President Donald Trump’s first negotiations with Russian President Vladimir Putin revealed that the leaders are committed to dialogue despite the recent challenges to the relationship between their two countries, former EU consultant and USAID adviser Paolo von Schirach told Sputnik.
Trump and Putin met for more than 2 hours on the sidelines of the G20 summit in Hamburg, Germany on Friday, where they agreed to establish a new ceasefire in southern Syria and to set up a joint cybersecurity unit.
On Monday, the White House confirmed that the two leaders also discussed sanctions related to Russia’s alleged meddling in US elections.
"The headline is the meeting itself — the fact that it took place, if we consider the background of deteriorated relations between Washington and Moscow," Schirach said.
"This was a good first face to face meeting, not because of substantive agreements reached, but because of the length of the exchange which would signal commitment to dialogue."
Schirach, president of the Global Policy Institute and professor of international affairs at BAU International University, claimed that Trump and Putin had confounded critics and exceeded expectations by clearly talking at length on critical issues.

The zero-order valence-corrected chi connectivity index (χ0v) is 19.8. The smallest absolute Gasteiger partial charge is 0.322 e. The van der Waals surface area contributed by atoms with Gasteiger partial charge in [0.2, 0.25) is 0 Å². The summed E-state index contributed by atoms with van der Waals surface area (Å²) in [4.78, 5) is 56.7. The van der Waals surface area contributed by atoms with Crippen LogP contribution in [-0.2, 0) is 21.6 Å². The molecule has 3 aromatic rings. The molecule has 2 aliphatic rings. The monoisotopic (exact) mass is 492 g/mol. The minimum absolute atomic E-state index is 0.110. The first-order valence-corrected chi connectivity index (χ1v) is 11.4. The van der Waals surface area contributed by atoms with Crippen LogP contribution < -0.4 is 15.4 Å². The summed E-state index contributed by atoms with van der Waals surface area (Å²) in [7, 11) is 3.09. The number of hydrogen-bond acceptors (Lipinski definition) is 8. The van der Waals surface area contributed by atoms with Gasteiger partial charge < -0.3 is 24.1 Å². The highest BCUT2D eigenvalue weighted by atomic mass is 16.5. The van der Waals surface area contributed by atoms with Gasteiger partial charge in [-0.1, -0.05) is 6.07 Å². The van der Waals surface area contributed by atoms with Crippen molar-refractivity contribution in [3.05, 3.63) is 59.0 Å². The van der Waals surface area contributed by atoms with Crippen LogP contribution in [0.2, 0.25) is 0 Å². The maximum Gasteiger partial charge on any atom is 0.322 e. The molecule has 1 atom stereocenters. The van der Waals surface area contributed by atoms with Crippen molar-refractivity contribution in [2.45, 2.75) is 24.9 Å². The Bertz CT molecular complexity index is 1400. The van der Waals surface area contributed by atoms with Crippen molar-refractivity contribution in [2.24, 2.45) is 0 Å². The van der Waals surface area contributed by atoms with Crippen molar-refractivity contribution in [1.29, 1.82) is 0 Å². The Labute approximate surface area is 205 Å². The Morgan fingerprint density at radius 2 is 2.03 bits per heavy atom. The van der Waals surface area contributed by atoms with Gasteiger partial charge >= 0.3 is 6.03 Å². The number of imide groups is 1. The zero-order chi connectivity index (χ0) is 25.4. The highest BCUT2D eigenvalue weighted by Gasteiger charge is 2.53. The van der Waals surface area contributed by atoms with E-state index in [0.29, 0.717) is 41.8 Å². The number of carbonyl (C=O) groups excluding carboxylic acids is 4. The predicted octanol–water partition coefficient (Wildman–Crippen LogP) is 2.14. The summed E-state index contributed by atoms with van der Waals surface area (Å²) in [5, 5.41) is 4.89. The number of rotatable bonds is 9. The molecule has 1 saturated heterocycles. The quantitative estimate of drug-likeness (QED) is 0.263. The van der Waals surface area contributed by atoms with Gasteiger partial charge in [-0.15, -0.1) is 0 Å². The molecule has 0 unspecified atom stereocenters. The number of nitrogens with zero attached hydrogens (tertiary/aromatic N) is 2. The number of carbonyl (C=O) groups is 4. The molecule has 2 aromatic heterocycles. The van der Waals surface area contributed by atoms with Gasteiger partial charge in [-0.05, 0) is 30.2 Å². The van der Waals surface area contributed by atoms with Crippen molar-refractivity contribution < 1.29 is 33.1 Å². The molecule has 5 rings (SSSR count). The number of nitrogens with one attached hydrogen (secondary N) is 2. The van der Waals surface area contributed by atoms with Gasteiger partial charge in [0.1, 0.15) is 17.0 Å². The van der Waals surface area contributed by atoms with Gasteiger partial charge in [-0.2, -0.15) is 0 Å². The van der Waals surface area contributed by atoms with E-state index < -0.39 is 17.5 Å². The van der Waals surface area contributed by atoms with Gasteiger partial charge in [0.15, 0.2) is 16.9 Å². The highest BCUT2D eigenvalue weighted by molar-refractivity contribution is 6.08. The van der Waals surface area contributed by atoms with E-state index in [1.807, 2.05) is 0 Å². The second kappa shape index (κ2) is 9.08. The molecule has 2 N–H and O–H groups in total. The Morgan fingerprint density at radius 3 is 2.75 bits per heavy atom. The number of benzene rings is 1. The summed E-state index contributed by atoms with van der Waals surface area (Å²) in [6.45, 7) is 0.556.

The true significance of the meeting needed to be assessed in the longer term on whether it succeeded in improving the tone of Washington-Moscow relations, he added, although their ability to negotiate a truce in Syria was certainly a welcome development.
"The partial ceasefire agreement in some parts of Syria looks positive.
But we have had several such agreements in the past, although not negotiated by presidents, that did not last very long," Schirach, cautioned.
Schirach acknowledged that the ceasefire in southern could prove to be a step towards a wider agreement to end six years of civil war that had so far cost 600,000 lives.
"Is the limited Syria deal the precursor to a broader ceasefire that will eventually bring peace to this war-ravaged country?
Hard to tell: This is the proverbial first step in the right direction, but no road map leading to peace has been agreed upon by the two leaders," he said.
There was no sign yet that Trump and Putin had made any progress in dealing with such ongoing problems as the conflict in Ukraine or North Korea’s drive to create its own intercontinental ballistic missiles (ICBMs) capable of delivering nuclear warheads, Schirach remarked.
Secretary of State Rex Tillerson told reporters later that the meeting revealed "a very clear, positive chemistry" while Russian Foreign Minister Sergey Lavrov characterized the session as constructive.